It's BAAA-aaack. And it was relatively soon after removal. The fact that I was not feeling like I could literally fall asleep at any given minute of any day had a lot do do with that. I had ENERGY again. To be with him, to care about my sensual and sexual needs again and to want to just get it ON! Now don't get me wrong, we are still a busy family with a lot going on in our lives and some nights I am thoroughly exhausted and it's a quick peck on the cheek and lights out, but now, I at least have my DESIRE back. While on the Mirena, it was as if that part of me was completely removed from my mind. And I am kind of a sexy beast, so this was very troubling for me! ;)
Abdominal Pain, Bloating, Cramping.
I am very happy to say that since my Mirena removal I have not had one bout of the severe abdominal cramping and the excruciating pain that was a monthly occurrence with it in. As it turns out, I do not have ovarian cysts, I do not have appendicitis or endometriosis and I do not have ridiculous levels of noxious gas in my bowels! Whether my doctor agrees with me or not, I truly believe that I had a device in my body that was poisoning me.
The one thing that has bothered me the most about all of the comments and stories that have been shared with this post, is the fact that so many women (including myself) have had to FIGHT with their healthcare providers to be heard, to be believed and to have this device removed from their own bodies . This speaks volumes to me about the state of our society, where a woman's voice and decisions about her body own are constantly questioned, where the simplest answer is not even considered and where women are being bombarded with more and more medications to treat what may actually be the side effects of what is considered a fairly benign medication.
So benign in fact that last September, the American College of Obstetrics and Gynecology made this statement in their Committee Opinion on Adolescent Health Care:
"Increasing adolescent access to long-acting reversible contraceptives is a clinical and public health opportunity for obstetrician-gynecologists. With top-tier effectiveness, high rates of satisfaction, and no need for daily adherence, long-acting reversible contraceptive methods should be first-line recommendations for all women and adolescents."
And while I understand that the issue that the College was addressing was the increasing rate of unwanted teen pregnancies, I wonder at the long-term effects of this kind of contraception (hormonal IUDs) on these teenage girls still developing bodies and hormonal systems. Will these long-acting contraceptive methods affect their future ability to conceive? We don't know the answers to these questions and I for one don't think it is a risk that I would want to take with my teenage daughter.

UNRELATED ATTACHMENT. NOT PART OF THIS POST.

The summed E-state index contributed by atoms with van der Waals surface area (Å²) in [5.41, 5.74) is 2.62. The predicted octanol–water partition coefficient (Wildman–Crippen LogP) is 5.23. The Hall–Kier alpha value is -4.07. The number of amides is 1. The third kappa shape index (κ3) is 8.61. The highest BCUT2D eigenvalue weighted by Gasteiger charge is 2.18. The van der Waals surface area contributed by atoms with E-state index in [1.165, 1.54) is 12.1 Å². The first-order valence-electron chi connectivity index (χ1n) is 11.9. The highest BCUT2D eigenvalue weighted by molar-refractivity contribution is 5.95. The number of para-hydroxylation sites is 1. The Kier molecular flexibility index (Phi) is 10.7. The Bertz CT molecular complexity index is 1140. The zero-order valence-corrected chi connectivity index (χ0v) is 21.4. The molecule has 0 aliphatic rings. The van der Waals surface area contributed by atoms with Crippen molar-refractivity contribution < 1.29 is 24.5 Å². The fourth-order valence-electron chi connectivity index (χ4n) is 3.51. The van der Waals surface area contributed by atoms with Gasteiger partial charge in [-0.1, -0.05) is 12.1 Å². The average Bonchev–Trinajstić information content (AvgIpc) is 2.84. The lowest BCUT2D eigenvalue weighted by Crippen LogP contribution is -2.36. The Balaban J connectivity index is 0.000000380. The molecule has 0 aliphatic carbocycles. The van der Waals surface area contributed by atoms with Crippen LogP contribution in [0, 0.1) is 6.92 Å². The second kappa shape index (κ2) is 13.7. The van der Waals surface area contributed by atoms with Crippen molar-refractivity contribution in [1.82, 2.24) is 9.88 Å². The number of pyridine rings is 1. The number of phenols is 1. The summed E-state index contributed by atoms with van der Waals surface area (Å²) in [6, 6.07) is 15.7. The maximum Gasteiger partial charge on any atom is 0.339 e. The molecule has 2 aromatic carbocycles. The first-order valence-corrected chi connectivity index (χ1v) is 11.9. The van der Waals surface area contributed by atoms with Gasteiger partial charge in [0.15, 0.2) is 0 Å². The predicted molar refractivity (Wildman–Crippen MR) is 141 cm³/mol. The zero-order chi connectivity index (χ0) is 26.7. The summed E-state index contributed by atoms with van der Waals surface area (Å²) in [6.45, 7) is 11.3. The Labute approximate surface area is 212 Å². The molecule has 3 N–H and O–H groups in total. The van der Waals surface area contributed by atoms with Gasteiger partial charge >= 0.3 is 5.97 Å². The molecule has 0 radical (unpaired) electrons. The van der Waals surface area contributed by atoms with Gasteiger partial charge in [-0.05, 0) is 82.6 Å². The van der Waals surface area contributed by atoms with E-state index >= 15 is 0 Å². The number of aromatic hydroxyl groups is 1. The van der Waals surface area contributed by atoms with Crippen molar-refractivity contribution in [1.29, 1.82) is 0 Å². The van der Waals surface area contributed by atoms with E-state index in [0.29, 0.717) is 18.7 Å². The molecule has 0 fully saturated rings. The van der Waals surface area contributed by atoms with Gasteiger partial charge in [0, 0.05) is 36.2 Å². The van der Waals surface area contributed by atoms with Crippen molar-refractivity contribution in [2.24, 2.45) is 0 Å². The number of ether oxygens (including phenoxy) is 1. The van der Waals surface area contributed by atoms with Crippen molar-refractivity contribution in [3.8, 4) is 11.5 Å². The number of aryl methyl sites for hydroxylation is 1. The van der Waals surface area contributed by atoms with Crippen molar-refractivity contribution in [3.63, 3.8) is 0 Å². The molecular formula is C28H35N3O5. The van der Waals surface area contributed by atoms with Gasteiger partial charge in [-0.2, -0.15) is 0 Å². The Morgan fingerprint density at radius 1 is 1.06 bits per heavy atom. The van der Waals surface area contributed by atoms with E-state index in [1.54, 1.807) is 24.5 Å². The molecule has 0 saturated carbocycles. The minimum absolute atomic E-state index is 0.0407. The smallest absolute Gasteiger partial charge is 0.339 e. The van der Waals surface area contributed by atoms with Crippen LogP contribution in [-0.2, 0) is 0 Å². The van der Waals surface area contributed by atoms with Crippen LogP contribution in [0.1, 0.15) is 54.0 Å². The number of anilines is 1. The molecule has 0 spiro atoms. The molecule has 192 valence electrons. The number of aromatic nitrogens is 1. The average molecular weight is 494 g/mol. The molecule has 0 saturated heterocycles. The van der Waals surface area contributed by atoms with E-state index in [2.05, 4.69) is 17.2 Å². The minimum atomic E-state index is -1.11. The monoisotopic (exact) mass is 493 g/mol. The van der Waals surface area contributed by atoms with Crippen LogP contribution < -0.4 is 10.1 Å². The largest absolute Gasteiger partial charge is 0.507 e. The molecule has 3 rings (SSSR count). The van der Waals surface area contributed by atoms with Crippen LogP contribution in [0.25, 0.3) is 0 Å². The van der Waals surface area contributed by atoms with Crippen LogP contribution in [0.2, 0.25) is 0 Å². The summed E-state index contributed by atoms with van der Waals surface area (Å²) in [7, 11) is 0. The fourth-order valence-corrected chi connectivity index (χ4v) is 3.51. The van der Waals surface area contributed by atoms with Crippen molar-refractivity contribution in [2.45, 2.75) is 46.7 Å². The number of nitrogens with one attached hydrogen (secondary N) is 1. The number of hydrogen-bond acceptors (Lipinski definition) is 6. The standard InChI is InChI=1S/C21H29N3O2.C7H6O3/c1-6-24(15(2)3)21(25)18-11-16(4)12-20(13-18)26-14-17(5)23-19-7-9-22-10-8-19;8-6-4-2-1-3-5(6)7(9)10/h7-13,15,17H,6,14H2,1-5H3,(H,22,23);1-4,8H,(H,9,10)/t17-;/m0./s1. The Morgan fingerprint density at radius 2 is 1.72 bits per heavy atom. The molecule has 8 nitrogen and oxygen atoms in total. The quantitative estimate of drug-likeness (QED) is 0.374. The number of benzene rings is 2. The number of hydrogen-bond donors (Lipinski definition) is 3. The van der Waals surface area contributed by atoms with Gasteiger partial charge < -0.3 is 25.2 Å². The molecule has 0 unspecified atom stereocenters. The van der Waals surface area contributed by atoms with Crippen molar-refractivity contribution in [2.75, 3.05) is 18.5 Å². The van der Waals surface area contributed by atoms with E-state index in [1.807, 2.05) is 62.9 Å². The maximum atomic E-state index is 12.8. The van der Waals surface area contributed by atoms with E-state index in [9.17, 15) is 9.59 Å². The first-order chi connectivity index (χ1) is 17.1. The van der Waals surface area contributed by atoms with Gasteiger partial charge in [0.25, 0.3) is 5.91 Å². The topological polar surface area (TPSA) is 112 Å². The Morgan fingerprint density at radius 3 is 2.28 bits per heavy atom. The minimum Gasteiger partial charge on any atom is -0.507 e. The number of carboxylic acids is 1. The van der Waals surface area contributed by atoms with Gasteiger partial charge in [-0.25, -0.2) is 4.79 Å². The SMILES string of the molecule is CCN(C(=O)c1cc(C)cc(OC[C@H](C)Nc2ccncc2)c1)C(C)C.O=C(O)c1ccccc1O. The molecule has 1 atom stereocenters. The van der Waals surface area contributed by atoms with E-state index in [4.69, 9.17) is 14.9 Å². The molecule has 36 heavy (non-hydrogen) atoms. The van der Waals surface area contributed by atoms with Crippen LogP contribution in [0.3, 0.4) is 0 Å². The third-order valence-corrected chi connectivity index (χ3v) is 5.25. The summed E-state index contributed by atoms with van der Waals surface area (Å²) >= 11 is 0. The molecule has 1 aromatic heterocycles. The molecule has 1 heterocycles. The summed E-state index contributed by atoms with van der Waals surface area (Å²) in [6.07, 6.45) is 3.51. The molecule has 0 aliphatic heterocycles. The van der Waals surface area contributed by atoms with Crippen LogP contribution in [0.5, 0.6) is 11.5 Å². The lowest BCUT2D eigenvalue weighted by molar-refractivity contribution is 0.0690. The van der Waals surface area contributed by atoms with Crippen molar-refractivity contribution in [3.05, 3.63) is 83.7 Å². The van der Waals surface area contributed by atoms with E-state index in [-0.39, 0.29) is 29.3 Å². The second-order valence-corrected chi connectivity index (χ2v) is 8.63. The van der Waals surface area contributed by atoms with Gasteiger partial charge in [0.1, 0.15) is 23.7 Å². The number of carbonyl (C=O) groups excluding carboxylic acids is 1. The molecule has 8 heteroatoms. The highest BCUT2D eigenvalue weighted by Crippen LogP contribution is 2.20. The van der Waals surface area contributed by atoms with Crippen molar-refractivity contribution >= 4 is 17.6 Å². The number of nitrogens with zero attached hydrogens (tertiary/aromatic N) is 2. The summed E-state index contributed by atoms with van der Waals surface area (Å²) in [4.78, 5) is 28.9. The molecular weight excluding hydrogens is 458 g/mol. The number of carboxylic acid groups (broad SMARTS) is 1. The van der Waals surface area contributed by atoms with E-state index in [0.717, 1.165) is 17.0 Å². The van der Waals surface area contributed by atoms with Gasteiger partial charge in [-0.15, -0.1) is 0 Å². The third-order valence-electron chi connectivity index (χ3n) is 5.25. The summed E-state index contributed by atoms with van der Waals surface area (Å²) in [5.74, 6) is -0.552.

Of the 218 comments that have been shared on the original post, there are maybe 5 that reflect a positive Mirena experience. Granted, most women who find my post are doing so by using search terms like "Mirena IUD" and "Mirena side effects" (my post is second only to the official Mirena website on a Google search), the statistics of this small sample population make me feel very good about my decision to remove my IUD and return to a normal menstrual cycle. I am glad that my post has been helpful for so many women and I am grateful for all the shared stories. I feel for each and every one of you who have suffered so much because of this teeny tiny not-so-innocent device.
I can not tell anyone what to do in any given situation, even though a lot of you have asked. I can only tell you to trust your gut, trust your body, and TRUST yourself. If this form of birth control is causing you more problems than it is worth, than try to find an alternative. (For anyone wondering, my husband and I are condom users and NO, he still has not booked his vasectomy!) And if your health care provider is not listening to you, find one who will.
I have one last thing to say to those of you who have decided to have your IUD removed. Please don't let your family doctor or OB/GYN tell you that you shouldn't have it removed or make a big deal about the removal or tell you to go to the doctor who inserted it. If the strings are visible and reachable with a simple pelvic exam, then removal is a 10 second procedure that requires nothing more than a speculum and some medical tweezers. It pinches a bit, but if you have had babies already, well,... enough said.
I hope this follow-up post about my experience with Mirena proves as helpful as the first one has been. I am very happy that one year later, I can say without a doubt, that life has been a lot better since I broke up with my Mirena IUD.
Take care of yourselves ladies,